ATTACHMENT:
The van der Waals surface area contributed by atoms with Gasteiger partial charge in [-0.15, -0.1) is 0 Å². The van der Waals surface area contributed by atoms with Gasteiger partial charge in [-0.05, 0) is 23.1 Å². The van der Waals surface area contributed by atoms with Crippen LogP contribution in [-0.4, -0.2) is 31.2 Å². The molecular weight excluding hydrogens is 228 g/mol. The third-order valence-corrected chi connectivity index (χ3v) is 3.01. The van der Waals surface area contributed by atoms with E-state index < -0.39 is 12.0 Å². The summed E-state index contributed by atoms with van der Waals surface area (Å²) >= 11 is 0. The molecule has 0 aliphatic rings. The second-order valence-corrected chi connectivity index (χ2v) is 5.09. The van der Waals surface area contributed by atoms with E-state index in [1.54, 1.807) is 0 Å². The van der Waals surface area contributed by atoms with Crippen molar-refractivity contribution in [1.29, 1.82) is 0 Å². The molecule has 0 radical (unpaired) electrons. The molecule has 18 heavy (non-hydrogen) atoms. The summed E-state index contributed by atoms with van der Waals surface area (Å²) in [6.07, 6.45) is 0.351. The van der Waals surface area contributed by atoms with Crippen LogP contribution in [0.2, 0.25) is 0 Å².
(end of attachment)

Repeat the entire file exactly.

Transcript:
The van der Waals surface area contributed by atoms with Gasteiger partial charge in [-0.15, -0.1) is 0 Å². The van der Waals surface area contributed by atoms with Gasteiger partial charge in [-0.05, 0) is 23.1 Å². The van der Waals surface area contributed by atoms with Crippen LogP contribution in [-0.4, -0.2) is 31.2 Å². The molecular weight excluding hydrogens is 228 g/mol. The third-order valence-corrected chi connectivity index (χ3v) is 3.01. The van der Waals surface area contributed by atoms with E-state index < -0.39 is 12.0 Å². The summed E-state index contributed by atoms with van der Waals surface area (Å²) >= 11 is 0. The molecule has 0 aliphatic rings. The second-order valence-corrected chi connectivity index (χ2v) is 5.09. The van der Waals surface area contributed by atoms with E-state index in [1.54, 1.807) is 0 Å². The van der Waals surface area contributed by atoms with Crippen molar-refractivity contribution in [1.29, 1.82) is 0 Å². The molecule has 0 radical (unpaired) electrons. The molecule has 18 heavy (non-hydrogen) atoms. The summed E-state index contributed by atoms with van der Waals surface area (Å²) in [6.07, 6.45) is 0.351. The van der Waals surface area contributed by atoms with Crippen LogP contribution in [0.2, 0.25) is 0 Å².